In <firstname.lastname@example.org>, Alejandro Exojo wrote: >El Miércoles, 8 de Abril de 2009, Boyd Stephen Smith Jr. escribió: >> IMO: >> Even if you *know* the bug is a problem caused by upstream, you should >> probably file it on the Debian BTS if it affects Debian. This way it will >> show up in automated reports for the status of bugs in >> stable/testing/unstable and persons watching the package through PTS will >> be notified. Bug reports are actually one of the main metrics used to >> determine when a new version of Debian is ready to be released -- if there >> are bugs that affect Debian but are only reported upstream, that metric >> reduces in value. Another good reason to file bugs that affect Debian in the DBTS even if they are already upstream: apt-listbugs. >Are you aware about how many Debian packagers has the Qt/KDE team? Do you >imagine how many time is needed to handle this? And not only the KDE people, >but other teams as well. If Debian can't shoulder the burden of maintaining KDE, they shouldn't be packaging it. Debian maintainers should be ready to receive bug reports from Debian users. I should not have to run another distribution or compile KDE from source before I file a bug. >As Sune said, it's impossible for the Debian people to handle this, No its not. It takes effort. But that effort is required of every Debian maintainer. Can you think how fast a RFS on the debian-mentors list would be denied if accompanied by "I won't have time to deal with bugs, please file them all upstream."? I am NOT saying I don't appreciate the effort the maintainers are putting forth now. If I could get both my jobs and the development I do for my local charity in hand, I'd pitch in and help. But, wrangling bugs is *just* *as* *important* as packaging new versions. It may not be quite as "sexy", but it makes for better software, not just more of it. >and even >from time to time a KDE upstream maintainer complaints about a bug report >that was lost in the oblivion in the bug tracker of a distribution, and not >reported upstream. Maintainers aren't perfect. They might not forward a bug they should have. I think upstream can forgive them that, since patches for bugfixes come up from the maintainers as well. >Of course, RC bugs should be filled in Debian too. But notice I said > "filled" and "too". According to the official documents, if you open a bug in the DBTS, you should not open one upstream, but leave it up to the maintainer. > I mean: users should report the problems upstream, in a > central place, because the people who are responsible to fix them, is > upstream. Of course you can fill the bug in Debian later, with a reference > to the upstream (using the forwarded tag), so Debian can handle the > release, etc. I get my OS from one source, the Debian repositories (and initially the Debian cdimage ftp server). I should only need to provide feedback to one source: Debian. Maintainers are ultimately responsible for what I receive; *NOT* upstream. If you don't have enough time to *maintain* the package, don't even bother packaging it. >> Yes, you shouldn't copy upstream reports into the Debian BTS, but if you >> are running Debian and encounter the bug it should be on the Debian BTS >> (even if it needs to be somewhere else, too.) > >IMHO, it should be the opposite thing. The bug should be in the KDE BTS. Not all bugs in the Debian-provided packages are KDE bugs. Occasionally, a KDE bug doesn't affect Debian systems. But the Debian user that found the bug definitely knows it affects Debian and should be able to report it to the DBTS, no matter what package it is in. >Again: the people who are developing the whole thing, are the KDE people, so >let them know about the problem in the software they are coding. Again: "the whole thing" that I get is the Debian package, and the maintainer is definitely involved in that. >Also, note that the Debian bug has the forwarded feature, so it feels quite >natural to act this way. Yes, but it is meant for maintainers to use when they've determined that the bug affects upstream. As far as the effort required to wrangle the bugs, this can be spread out by getting users involved. KDE itself has had some pretty good luck with "Bug Day"s where users meet developers on IRC (or whatever) and confirm/deny bugs, provide more details on how to reproduce, perhaps even try out patches. Last time I took it on myself to update bugs, I got some fairly stern emails indicating that changes need to go through the maintainers, but I am willing to help. -- Boyd Stephen Smith Jr. ,= ,-_-. =. email@example.com ((_/)o o(\_)) ICQ: 514984 YM/AIM: DaTwinkDaddy `-'(. .)`-' http://iguanasuicide.net/ \_/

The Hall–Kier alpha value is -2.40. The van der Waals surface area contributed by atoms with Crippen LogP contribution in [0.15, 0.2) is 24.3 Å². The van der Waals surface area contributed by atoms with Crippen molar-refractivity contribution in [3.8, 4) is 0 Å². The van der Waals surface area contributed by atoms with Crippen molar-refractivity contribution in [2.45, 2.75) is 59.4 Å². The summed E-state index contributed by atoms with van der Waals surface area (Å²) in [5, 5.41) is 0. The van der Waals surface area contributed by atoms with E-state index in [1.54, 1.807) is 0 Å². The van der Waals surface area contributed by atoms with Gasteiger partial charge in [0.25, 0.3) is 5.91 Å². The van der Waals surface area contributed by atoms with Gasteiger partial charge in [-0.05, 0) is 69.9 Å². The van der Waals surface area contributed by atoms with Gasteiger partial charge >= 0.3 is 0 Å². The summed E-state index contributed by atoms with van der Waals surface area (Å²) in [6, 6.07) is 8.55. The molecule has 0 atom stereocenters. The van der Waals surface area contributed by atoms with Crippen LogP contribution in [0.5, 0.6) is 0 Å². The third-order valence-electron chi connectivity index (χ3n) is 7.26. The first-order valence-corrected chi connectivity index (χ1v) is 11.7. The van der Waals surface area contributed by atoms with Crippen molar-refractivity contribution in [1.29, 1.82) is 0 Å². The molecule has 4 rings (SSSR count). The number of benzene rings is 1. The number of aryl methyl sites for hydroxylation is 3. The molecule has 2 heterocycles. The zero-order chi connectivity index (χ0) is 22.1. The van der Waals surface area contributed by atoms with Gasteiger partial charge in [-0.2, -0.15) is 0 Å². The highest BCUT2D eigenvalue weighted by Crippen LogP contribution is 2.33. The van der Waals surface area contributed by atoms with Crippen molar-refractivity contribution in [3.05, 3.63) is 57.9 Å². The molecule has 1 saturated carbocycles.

Description: This is a digitally signed message part.